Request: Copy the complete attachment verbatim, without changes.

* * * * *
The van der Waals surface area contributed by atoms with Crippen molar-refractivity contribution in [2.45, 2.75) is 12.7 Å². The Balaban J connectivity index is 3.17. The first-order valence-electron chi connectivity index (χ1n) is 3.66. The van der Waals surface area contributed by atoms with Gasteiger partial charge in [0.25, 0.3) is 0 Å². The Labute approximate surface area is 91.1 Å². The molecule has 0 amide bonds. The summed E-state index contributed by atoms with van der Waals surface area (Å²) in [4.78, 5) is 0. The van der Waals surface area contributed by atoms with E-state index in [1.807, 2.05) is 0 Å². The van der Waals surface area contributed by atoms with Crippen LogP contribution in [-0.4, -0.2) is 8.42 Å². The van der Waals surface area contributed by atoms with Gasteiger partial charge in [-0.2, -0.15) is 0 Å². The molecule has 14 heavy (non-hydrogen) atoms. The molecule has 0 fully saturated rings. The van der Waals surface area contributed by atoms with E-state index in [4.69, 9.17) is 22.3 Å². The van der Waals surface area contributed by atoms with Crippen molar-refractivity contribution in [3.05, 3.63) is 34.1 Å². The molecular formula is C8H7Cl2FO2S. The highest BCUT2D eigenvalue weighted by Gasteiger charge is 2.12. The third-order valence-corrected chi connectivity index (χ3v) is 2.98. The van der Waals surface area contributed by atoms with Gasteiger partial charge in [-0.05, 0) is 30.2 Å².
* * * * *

The van der Waals surface area contributed by atoms with Crippen molar-refractivity contribution in [2.45, 2.75) is 12.7 Å². The Balaban J connectivity index is 3.17. The first-order valence-electron chi connectivity index (χ1n) is 3.66. The van der Waals surface area contributed by atoms with Gasteiger partial charge in [0.25, 0.3) is 0 Å². The Labute approximate surface area is 91.1 Å². The molecule has 0 amide bonds. The summed E-state index contributed by atoms with van der Waals surface area (Å²) in [4.78, 5) is 0. The van der Waals surface area contributed by atoms with E-state index in [1.807, 2.05) is 0 Å². The van der Waals surface area contributed by atoms with Crippen LogP contribution in [-0.4, -0.2) is 8.42 Å². The van der Waals surface area contributed by atoms with Gasteiger partial charge in [-0.2, -0.15) is 0 Å². The molecule has 14 heavy (non-hydrogen) atoms. The molecule has 0 fully saturated rings. The van der Waals surface area contributed by atoms with E-state index in [4.69, 9.17) is 22.3 Å². The van der Waals surface area contributed by atoms with Crippen molar-refractivity contribution in [3.05, 3.63) is 34.1 Å². The molecular formula is C8H7Cl2FO2S. The highest BCUT2D eigenvalue weighted by Gasteiger charge is 2.12. The third-order valence-corrected chi connectivity index (χ3v) is 2.98. The van der Waals surface area contributed by atoms with Gasteiger partial charge in [-0.05, 0) is 30.2 Å².